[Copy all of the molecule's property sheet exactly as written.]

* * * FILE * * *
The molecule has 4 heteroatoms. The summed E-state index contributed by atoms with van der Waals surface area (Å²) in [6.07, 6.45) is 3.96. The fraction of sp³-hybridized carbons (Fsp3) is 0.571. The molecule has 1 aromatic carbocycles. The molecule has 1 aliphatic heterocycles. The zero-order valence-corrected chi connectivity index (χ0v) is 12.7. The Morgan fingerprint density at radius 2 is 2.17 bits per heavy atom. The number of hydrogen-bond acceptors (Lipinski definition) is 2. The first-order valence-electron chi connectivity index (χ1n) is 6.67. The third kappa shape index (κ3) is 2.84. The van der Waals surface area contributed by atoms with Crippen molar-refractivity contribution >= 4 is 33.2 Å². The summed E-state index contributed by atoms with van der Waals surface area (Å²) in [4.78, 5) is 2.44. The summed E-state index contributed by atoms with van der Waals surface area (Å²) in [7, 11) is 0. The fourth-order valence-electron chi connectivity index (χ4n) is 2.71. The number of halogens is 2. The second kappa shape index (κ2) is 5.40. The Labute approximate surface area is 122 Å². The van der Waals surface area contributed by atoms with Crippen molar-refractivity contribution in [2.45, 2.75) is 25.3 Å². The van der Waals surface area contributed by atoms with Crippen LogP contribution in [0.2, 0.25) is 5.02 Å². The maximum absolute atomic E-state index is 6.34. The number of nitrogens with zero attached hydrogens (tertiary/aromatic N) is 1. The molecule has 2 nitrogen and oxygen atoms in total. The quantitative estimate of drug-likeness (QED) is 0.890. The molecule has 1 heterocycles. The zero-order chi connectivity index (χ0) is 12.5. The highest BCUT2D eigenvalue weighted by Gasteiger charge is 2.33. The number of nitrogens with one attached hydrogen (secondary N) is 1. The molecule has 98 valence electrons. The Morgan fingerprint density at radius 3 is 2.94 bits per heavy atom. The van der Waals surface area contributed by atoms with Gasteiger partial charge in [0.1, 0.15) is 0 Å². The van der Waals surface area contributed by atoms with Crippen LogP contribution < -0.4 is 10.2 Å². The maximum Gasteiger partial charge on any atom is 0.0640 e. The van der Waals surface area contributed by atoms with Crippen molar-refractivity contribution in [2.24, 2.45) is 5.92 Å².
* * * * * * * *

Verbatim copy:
The molecule has 4 heteroatoms. The summed E-state index contributed by atoms with van der Waals surface area (Å²) in [6.07, 6.45) is 3.96. The fraction of sp³-hybridized carbons (Fsp3) is 0.571. The molecule has 1 aromatic carbocycles. The molecule has 1 aliphatic heterocycles. The zero-order valence-corrected chi connectivity index (χ0v) is 12.7. The Morgan fingerprint density at radius 2 is 2.17 bits per heavy atom. The number of hydrogen-bond acceptors (Lipinski definition) is 2. The first-order valence-electron chi connectivity index (χ1n) is 6.67. The third kappa shape index (κ3) is 2.84. The van der Waals surface area contributed by atoms with Crippen molar-refractivity contribution >= 4 is 33.2 Å². The summed E-state index contributed by atoms with van der Waals surface area (Å²) in [4.78, 5) is 2.44. The summed E-state index contributed by atoms with van der Waals surface area (Å²) in [7, 11) is 0. The fourth-order valence-electron chi connectivity index (χ4n) is 2.71. The number of halogens is 2. The second kappa shape index (κ2) is 5.40. The Labute approximate surface area is 122 Å². The van der Waals surface area contributed by atoms with Crippen molar-refractivity contribution in [2.45, 2.75) is 25.3 Å². The van der Waals surface area contributed by atoms with Crippen LogP contribution in [0.2, 0.25) is 5.02 Å². The maximum absolute atomic E-state index is 6.34. The number of nitrogens with zero attached hydrogens (tertiary/aromatic N) is 1. The molecule has 2 nitrogen and oxygen atoms in total. The quantitative estimate of drug-likeness (QED) is 0.890. The molecule has 1 heterocycles. The zero-order chi connectivity index (χ0) is 12.5. The highest BCUT2D eigenvalue weighted by Gasteiger charge is 2.33. The number of nitrogens with one attached hydrogen (secondary N) is 1. The molecule has 98 valence electrons. The Morgan fingerprint density at radius 3 is 2.94 bits per heavy atom. The van der Waals surface area contributed by atoms with Gasteiger partial charge in [0.1, 0.15) is 0 Å². The van der Waals surface area contributed by atoms with Crippen LogP contribution < -0.4 is 10.2 Å². The maximum Gasteiger partial charge on any atom is 0.0640 e. The van der Waals surface area contributed by atoms with Crippen molar-refractivity contribution in [2.24, 2.45) is 5.92 Å².